Controlling Air Pollution in Delhi Requires Citizen Action
Air pollution is an urban catastrophe which has had a devastating impact on the citizens of Delhi. In 2016, Delhi witnessed an environmental flashpoint when schools in the national capital were shut down for the first time due to air pollution. The World Health Organization declared Delhi as the most polluted city in 2018. Every year since then, while the rankings have change, Delhi has witnessed consistent rise in air pollution and in the city’s air quality index (AQI) levels. This has resulted in severe health problems for the citizens, difficulty in carrying out day-to-day tasks and several other obvious and not-so-obvious challenges, all leading to great distress in people of all age groups.
The ever-increasing air pollution in Delhi has prompted investigations on the causes and factors that are resulting in this pollution health hazard. There are thousands of contributors to air pollution especially in Delhi such as increasing number of cars, traffic, brick kilns and crop burning in the neighbouring districts, construction dust, and other urban area factors. Detailed studies on this topic suggest that the greatest cause of air pollution in Delhi is vehicular emissions. The ever-increasing air pollution correlates with the ever-increasing population as well as number of vehicles on the roads of Delhi. For those who are more concerned about their health, or have pre-existing conditions, this means buying air purifiers for their homes and workplaces.
Delhi is a land-locked metropolitan hub making it vulnerable to unique topographic factors that also contribute to air pollution. During summers, Delhi experiences a lot of dusty winds from the semi-arid to arid regions surrounding it. And in winters, the city is put under a veil of toxic smog making life extremely difficult for the citizens. In the winters, Delhi not only experiences drastic weather changes but also much higher levels of Particulate Matter (PM) in the air than experienced in other parts of the year. This is due to a peculiar phenomenon known as temperature inversion.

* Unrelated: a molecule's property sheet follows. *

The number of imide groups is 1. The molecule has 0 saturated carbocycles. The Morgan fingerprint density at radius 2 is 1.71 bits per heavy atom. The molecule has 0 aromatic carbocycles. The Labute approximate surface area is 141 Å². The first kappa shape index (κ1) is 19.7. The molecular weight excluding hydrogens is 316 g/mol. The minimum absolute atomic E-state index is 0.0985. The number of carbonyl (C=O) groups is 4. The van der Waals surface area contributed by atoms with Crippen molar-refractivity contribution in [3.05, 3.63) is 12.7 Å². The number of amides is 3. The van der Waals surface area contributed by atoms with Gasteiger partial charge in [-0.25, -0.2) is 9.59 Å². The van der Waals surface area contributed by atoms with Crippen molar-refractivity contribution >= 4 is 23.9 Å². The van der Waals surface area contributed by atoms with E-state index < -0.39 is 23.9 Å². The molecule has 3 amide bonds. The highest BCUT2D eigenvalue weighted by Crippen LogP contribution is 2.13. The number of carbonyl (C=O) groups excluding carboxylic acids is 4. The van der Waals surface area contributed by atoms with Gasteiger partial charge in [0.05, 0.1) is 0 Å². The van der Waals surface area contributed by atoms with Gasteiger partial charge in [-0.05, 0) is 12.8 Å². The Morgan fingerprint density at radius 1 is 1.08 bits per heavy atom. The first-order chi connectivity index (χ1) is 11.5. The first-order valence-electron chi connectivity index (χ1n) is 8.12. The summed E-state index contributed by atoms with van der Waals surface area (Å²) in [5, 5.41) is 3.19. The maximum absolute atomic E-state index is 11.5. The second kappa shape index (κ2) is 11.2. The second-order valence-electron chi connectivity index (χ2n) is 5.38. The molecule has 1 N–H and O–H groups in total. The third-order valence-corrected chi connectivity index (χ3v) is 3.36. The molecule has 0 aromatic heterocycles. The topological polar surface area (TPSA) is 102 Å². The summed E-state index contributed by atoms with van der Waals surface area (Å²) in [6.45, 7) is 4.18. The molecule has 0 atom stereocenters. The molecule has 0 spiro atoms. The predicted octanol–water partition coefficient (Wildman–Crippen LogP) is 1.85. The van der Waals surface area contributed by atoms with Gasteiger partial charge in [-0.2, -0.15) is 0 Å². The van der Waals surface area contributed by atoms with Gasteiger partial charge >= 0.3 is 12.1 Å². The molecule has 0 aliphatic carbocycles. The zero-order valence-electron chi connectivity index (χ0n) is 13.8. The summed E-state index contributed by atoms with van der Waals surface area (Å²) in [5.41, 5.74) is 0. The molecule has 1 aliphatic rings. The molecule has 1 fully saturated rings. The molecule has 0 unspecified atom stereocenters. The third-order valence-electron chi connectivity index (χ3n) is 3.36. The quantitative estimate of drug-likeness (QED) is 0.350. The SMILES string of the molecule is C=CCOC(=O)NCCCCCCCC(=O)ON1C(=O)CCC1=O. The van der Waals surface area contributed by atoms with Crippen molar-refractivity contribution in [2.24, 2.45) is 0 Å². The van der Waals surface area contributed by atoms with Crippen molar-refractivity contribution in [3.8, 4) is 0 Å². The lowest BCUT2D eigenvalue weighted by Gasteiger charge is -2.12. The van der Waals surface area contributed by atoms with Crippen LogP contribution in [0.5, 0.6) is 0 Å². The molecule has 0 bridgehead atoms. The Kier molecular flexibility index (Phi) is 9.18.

Temperature inversion accelerates air pollution in Delhi during winters putting everyone in harm’s way. Apart from large-scale crop burning taking place in Haryana and Punjab during the onset of winters, temperature inversion accompanied by slow winds and heavy air is a key contributor of air pollution in the National Capital Territory (NCT) and National Capital Region (NCR) of Delhi. Increasing incidences of crop burning in states surrounding Delhi is another big contributor towards declining winter air quality in the city. The effect of crop burning was felt so severely in 2018 that the government issued a ban on this technique of farming. Since then, the levels of air pollution related smog have gone down to some extent in subsequent years. However, crop burning continues to take place in a hush-hush manner; it has not been easy to put an end to it completely. Is is still very much a factor contributing to the increasing air pollution in Delhi NCT and NCR.